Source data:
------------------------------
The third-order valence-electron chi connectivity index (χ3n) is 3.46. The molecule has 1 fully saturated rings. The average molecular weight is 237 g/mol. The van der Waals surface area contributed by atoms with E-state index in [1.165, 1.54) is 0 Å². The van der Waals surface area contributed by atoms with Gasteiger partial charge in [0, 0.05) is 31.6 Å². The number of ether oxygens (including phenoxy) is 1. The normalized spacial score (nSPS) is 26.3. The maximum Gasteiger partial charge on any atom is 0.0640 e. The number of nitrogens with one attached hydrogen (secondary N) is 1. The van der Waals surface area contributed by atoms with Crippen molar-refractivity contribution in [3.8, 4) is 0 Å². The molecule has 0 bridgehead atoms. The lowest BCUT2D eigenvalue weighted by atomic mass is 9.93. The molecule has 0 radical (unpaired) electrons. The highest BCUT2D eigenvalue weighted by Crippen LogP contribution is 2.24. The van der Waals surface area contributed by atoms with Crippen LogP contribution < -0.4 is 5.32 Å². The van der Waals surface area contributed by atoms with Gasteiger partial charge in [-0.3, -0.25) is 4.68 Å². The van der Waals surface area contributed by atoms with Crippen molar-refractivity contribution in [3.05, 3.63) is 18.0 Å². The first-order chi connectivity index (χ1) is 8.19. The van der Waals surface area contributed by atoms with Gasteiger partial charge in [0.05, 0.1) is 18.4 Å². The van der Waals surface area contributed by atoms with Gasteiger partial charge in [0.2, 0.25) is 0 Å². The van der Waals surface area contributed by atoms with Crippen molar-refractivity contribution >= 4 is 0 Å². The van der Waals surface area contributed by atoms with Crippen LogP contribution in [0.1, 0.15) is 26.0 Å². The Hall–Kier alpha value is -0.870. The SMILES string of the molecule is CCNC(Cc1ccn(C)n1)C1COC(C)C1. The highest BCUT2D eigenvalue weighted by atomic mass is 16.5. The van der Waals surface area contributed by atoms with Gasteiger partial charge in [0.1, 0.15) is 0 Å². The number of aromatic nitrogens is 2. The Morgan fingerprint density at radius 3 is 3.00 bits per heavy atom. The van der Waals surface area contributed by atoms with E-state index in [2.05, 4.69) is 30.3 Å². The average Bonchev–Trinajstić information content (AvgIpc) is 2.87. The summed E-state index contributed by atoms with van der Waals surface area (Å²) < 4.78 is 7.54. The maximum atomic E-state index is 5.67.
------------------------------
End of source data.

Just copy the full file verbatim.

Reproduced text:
The third-order valence-electron chi connectivity index (χ3n) is 3.46. The molecule has 1 fully saturated rings. The average molecular weight is 237 g/mol. The van der Waals surface area contributed by atoms with E-state index in [1.165, 1.54) is 0 Å². The van der Waals surface area contributed by atoms with Gasteiger partial charge in [0, 0.05) is 31.6 Å². The number of ether oxygens (including phenoxy) is 1. The normalized spacial score (nSPS) is 26.3. The maximum Gasteiger partial charge on any atom is 0.0640 e. The number of nitrogens with one attached hydrogen (secondary N) is 1. The van der Waals surface area contributed by atoms with Crippen molar-refractivity contribution in [3.8, 4) is 0 Å². The molecule has 0 bridgehead atoms. The lowest BCUT2D eigenvalue weighted by atomic mass is 9.93. The molecule has 0 radical (unpaired) electrons. The highest BCUT2D eigenvalue weighted by Crippen LogP contribution is 2.24. The van der Waals surface area contributed by atoms with Crippen LogP contribution < -0.4 is 5.32 Å². The van der Waals surface area contributed by atoms with Gasteiger partial charge in [-0.3, -0.25) is 4.68 Å². The van der Waals surface area contributed by atoms with Crippen molar-refractivity contribution in [3.05, 3.63) is 18.0 Å². The first-order chi connectivity index (χ1) is 8.19. The van der Waals surface area contributed by atoms with Gasteiger partial charge in [0.05, 0.1) is 18.4 Å². The van der Waals surface area contributed by atoms with Gasteiger partial charge in [0.2, 0.25) is 0 Å². The van der Waals surface area contributed by atoms with Crippen molar-refractivity contribution >= 4 is 0 Å². The van der Waals surface area contributed by atoms with Crippen LogP contribution in [0.1, 0.15) is 26.0 Å². The Hall–Kier alpha value is -0.870. The SMILES string of the molecule is CCNC(Cc1ccn(C)n1)C1COC(C)C1. The highest BCUT2D eigenvalue weighted by atomic mass is 16.5. The van der Waals surface area contributed by atoms with Gasteiger partial charge in [0.1, 0.15) is 0 Å². The number of aromatic nitrogens is 2. The Morgan fingerprint density at radius 3 is 3.00 bits per heavy atom. The van der Waals surface area contributed by atoms with E-state index in [2.05, 4.69) is 30.3 Å². The average Bonchev–Trinajstić information content (AvgIpc) is 2.87. The summed E-state index contributed by atoms with van der Waals surface area (Å²) < 4.78 is 7.54. The maximum atomic E-state index is 5.67.